Traffic Patterns: The Internet Is Entirely Unlike The Telephony

The most intriguing feature of Internet traffic is that it seems to grow at an explosive rate (2-5 times a year, by different estimates)... forever. Well, for at least 15 years now. There are no signs that the growth will slow down any time soon.

The exponential Internet growth is fueled by the introduction of newer and more bandwidth-hungry applications, just in time to get the baton from older "flattened out" applications. Actually, that explanation reverses the effect and the cause; there are always applications that demand more bandwidth than is currently available; and the very fact of availability of bandwidth to provide for acceptable performance of an application is exactly what causes its wide acceptance.

There are several "evident" candidates for the next Internet bandwidth hogs, such as Internet telephony, video telephony, video-on-demand, niche broadcasting, data mining agents and global file systems. The very fact of their existence allows us to be confident that the Internet has another 4-5 orders of magnitude of explosive growth left before (and if) the top part of the S-curve is reached.

The exponential growth is, therefore, a strong design constraint. Any design for future Internet backbone technology must be able to sustain the exponential growth. The fact that the rate of Internet traffic growth exceeds the rate of growth of performance of microelectronic devices (Moore's Law, doubling every 2 years) makes it imperative to seek alternative switching technologies that, unlike the present design of IP routers, would not depend on the progress in performance of electronic circuits.

The only existing non-broadcasting electronic communication infrastructure comparable with the Internet in overall size is the telephone network (referred to as "Plain Old Telephone Service", POTS). However, the telephony has essentially only one application, voice transmission. Because it does not have successive waves of new applications, the growth of telephone networks has not been exponential for a long time now.

The basic characteristic of POTS traffic is that it is connection-oriented; i.e. there's always a fixed-bandwidth (duplex 64Kbps) connection for every telephone conversation. The telephone conversations initiated by different people are practically independent; i.e. activity of telephone users can be adequately modeled by a Poisson process. A Poisson process is basically a stream of events ("arrivals") happening at random times independent of each other. A useful property of a Poisson process is that aggregation of several Poisson streams produces a stream with lower variance of inter-arrival times. In other words, the more subscribers a telephone company has, the more the pattern of their calls resembles a steady stream without large bursts. This allows telephony engineers to minimize the spare capacity they have to set aside to handle usage bursts.

Another important property of telephone traffic is its high locality; most calls tend to be confined to geographical regions. This means that the capacity of long-distance networks (backbones) needed to provide adequate service is far less than the combined capacity of local exchanges. It is not entirely clear if the locality is a natural phenomenon (for example, long-distance calls for pizza delivery do not make a lot of sense) or an artifact of distance-sensitive pricing.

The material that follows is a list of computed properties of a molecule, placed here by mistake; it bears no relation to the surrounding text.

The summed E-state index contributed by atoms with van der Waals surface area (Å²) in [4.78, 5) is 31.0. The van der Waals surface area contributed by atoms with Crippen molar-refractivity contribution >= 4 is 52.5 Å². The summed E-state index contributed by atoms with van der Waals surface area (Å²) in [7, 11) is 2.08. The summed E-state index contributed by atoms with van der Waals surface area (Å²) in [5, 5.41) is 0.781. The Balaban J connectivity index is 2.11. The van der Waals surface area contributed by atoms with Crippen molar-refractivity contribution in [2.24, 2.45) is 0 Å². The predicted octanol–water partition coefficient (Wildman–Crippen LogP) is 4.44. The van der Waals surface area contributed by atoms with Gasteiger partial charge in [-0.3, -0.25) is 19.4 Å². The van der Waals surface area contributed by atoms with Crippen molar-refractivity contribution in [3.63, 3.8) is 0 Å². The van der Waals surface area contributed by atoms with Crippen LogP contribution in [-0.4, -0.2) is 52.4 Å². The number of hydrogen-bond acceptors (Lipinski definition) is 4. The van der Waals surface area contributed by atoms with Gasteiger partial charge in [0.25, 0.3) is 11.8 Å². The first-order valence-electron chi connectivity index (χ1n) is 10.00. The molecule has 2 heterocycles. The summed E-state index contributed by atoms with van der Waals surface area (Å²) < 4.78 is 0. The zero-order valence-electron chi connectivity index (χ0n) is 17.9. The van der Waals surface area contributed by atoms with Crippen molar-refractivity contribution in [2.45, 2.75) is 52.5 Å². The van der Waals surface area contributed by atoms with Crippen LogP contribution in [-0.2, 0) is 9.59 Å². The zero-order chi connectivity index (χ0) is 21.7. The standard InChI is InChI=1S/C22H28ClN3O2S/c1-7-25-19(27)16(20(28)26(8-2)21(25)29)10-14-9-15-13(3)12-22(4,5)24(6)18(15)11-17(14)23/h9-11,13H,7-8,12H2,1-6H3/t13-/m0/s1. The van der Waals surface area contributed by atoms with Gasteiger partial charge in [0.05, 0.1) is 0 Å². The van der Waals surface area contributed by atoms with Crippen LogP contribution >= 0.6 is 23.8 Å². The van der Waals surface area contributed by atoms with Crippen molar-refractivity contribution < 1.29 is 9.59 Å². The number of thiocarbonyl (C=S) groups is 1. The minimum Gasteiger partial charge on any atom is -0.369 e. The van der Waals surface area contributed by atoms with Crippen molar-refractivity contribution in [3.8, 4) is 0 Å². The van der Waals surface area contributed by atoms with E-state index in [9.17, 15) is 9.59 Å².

Internet traffic has an entirely different character. It was recently shown that Internet traffic does not obey the same rules as a Poisson stream; rather it has a fractal, or self-similar nature (at least in time scales most relevant to congestion control techniques). Self-similarity of the traffic pattern means that no matter at which time scale it is analyzed, it looks the same. In practical terms, it means that the probability of long bursts is not very different from the probability of short bursts; i.e. no matter how much spare capacity there is, as long as the capacity of the backbone is less than the combined peak capacities of customer connections, there will be periods of congestion. Unlike Poisson streams, the aggregation of self-similar streams does not produce better-behaving traffic.

The self-similarity of Internet traffic is most often explained as the result of communications not being truly independent. For example, transferring a group of files with FTP causes every new TCP session to be created as soon as previous one ended. The same behavior can be observed in e-mail delivery, or access to WWW documents.

Recent research suggests that not only packet traffic, but also the TCP session arrival pattern is self-similar. This means that if a switched virtual circuit network is to be substituted for a connectionless TCP/IP, the network will have to cope with periodical overloads of control units of its switches.

To make matters worse for network engineers, Internet traffic is non-local; i.e. Internet communications do not tend to be confined within geographical regions (although language barriers somehow increase locality of traffic on international scale). This means that practically all traffic generated by local Internet service providers is going through nation-wide providers' backbones.

References:

  • Vern Paxson, Growth Trends in Wide-Area TCP Connections, 1994.
  • Vern Paxson and Sally Floyd, Wide-Area Traffic: The Failure of Poisson Modeling, LBL-35238, 1994.

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